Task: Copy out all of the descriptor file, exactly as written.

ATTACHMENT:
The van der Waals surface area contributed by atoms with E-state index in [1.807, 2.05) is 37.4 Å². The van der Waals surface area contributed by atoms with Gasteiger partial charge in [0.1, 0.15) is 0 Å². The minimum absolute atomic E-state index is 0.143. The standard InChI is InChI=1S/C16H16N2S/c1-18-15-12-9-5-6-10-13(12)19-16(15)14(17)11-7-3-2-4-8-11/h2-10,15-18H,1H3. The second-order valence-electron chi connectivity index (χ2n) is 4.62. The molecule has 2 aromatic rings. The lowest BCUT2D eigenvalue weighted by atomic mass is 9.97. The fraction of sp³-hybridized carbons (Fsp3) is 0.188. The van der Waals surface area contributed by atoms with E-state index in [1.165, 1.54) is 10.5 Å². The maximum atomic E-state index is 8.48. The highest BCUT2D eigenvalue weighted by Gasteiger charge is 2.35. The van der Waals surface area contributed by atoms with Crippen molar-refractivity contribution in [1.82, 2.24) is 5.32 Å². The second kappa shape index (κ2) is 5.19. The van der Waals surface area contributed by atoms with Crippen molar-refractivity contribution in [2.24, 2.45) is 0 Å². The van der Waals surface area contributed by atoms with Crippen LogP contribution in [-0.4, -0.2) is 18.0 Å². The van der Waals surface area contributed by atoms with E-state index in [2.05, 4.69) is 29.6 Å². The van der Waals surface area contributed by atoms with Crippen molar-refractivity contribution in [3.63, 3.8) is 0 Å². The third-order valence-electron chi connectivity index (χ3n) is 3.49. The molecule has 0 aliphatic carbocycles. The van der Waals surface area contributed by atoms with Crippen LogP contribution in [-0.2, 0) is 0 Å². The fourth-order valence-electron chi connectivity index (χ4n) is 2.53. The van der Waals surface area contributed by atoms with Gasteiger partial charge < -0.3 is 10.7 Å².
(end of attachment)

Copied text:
The van der Waals surface area contributed by atoms with E-state index in [1.807, 2.05) is 37.4 Å². The van der Waals surface area contributed by atoms with Gasteiger partial charge in [0.1, 0.15) is 0 Å². The minimum absolute atomic E-state index is 0.143. The standard InChI is InChI=1S/C16H16N2S/c1-18-15-12-9-5-6-10-13(12)19-16(15)14(17)11-7-3-2-4-8-11/h2-10,15-18H,1H3. The second-order valence-electron chi connectivity index (χ2n) is 4.62. The molecule has 2 aromatic rings. The lowest BCUT2D eigenvalue weighted by atomic mass is 9.97. The fraction of sp³-hybridized carbons (Fsp3) is 0.188. The van der Waals surface area contributed by atoms with E-state index in [1.165, 1.54) is 10.5 Å². The maximum atomic E-state index is 8.48. The highest BCUT2D eigenvalue weighted by Gasteiger charge is 2.35. The van der Waals surface area contributed by atoms with Crippen molar-refractivity contribution in [1.82, 2.24) is 5.32 Å². The second kappa shape index (κ2) is 5.19. The van der Waals surface area contributed by atoms with Crippen molar-refractivity contribution in [2.24, 2.45) is 0 Å². The van der Waals surface area contributed by atoms with Crippen LogP contribution in [-0.4, -0.2) is 18.0 Å². The van der Waals surface area contributed by atoms with E-state index in [2.05, 4.69) is 29.6 Å². The van der Waals surface area contributed by atoms with Crippen molar-refractivity contribution in [3.63, 3.8) is 0 Å². The third-order valence-electron chi connectivity index (χ3n) is 3.49. The molecule has 0 aliphatic carbocycles. The van der Waals surface area contributed by atoms with Crippen LogP contribution in [-0.2, 0) is 0 Å². The fourth-order valence-electron chi connectivity index (χ4n) is 2.53. The van der Waals surface area contributed by atoms with Gasteiger partial charge < -0.3 is 10.7 Å².